Thursday, September 17, 2009

Other options for lush lashes...

You've probably seen the commercials or maybe you have friends with luscious long lashes thanks to Latisse?

Like many ladies, I LOVE long lashes too. I admit I tried Latisse when it first came out, but it irritated my eyes, so I stopped using it.

I don't like the idea of using a medication everyday or it won't work anyway.
There are so many other options available that Latisse just wasn't worth it for me.
I really like using a natural "conditioner" on my eyelashes... unrefined, raw coconut oil.

I put a small amount on my lashes before I go to bed.  I have really sensitive eyes. It doesn't bother my eyes and I've noticed that my lashes are stronger and longer. (Washing my face every night can make my face/lashes dry. You know how your hair soaks up conditioner, my eyelashes seem to do the same with the small amount of coconut oil I use. You can find unrefined coconut at Whole Foods or any health food store.)

Of course, for big impact, the store bought variety always work too!

I heard rumblings about the medication even changing the color of the iris... to brown.
Now the FDA is warning customers to understand the risks associated with the medication.

Here's the article from the Associated Press:
The Food and Drug Administration has warned Allergan Inc. that the Web site for its eyelash thickener Latisse is misleading because it avoids or downplays risks associated with the product.
In a letter dated Sept. 10 and posted to the FDA Web site the agency said the Latisse site either doesn't mention potential side effects including bacterial eye infection, allergic reactions, excess hair growth outside the intended treatment area, and permanent changes in iris and eyelid pigmentation, or presents them in small text that is much less prominent than statements about the product's effectiveness.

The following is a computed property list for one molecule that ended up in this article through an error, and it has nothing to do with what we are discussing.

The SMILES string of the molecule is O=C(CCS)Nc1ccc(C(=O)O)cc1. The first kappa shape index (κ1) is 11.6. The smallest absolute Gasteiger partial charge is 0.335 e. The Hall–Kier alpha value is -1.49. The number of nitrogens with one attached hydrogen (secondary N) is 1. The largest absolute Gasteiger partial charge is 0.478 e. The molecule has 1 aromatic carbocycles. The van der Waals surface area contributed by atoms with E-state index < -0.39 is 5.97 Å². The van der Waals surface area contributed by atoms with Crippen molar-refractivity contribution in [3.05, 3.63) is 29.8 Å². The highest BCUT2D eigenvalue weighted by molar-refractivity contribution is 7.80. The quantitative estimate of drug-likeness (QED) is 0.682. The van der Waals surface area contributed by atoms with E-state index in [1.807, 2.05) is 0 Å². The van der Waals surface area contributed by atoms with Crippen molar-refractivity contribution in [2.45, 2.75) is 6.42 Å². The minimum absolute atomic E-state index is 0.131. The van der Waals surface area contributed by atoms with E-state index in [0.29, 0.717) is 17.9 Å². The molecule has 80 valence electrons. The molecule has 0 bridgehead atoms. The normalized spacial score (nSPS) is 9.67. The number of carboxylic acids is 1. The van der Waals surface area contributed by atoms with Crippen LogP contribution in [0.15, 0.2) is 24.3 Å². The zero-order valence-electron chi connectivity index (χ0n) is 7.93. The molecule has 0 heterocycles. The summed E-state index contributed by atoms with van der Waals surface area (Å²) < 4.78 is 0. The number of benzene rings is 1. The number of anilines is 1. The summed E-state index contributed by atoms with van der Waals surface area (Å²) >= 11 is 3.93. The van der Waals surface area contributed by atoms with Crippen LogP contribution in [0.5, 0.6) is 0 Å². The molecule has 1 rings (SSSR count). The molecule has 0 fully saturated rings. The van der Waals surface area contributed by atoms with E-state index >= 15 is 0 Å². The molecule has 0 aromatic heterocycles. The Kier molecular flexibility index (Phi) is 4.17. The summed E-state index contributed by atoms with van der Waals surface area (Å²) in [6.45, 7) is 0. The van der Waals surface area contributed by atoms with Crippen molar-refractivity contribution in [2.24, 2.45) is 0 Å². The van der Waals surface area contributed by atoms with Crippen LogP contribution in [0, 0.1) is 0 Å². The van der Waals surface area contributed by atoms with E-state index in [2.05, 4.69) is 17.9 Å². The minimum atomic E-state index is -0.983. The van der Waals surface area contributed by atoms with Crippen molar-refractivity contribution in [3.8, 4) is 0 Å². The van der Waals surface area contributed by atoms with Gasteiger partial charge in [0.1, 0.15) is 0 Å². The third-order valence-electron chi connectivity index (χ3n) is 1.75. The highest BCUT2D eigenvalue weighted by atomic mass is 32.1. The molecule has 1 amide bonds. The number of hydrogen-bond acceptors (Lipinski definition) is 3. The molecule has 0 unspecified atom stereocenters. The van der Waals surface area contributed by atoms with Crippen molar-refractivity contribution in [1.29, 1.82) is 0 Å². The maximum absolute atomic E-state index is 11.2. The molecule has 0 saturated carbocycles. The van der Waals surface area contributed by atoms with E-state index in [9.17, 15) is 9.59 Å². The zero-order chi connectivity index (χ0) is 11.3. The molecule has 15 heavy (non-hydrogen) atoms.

The drug is approved to make eyelashes thicker, fuller and darker. The FDA approved it for that use in December. Latisse, or bimatoprost was already on the market as a treatment for glaucoma.
In some cases, pages on the Web site leaves out information that is included in Latisse packaging.
"These promotional materials are misleading because they omit and minimize risks associated with Latisse," the agency wrote. Allergan was asked to immediately stop distributing the misleading material and send a written response to the FDA by Sept. 24.

In the letter, the Irvine, Calif.-based company is supposed to state whether it will comply with the FDA request, list all Latisse promotional materials, identify those that violate FDA rules, and explain its plan to stop using those materials.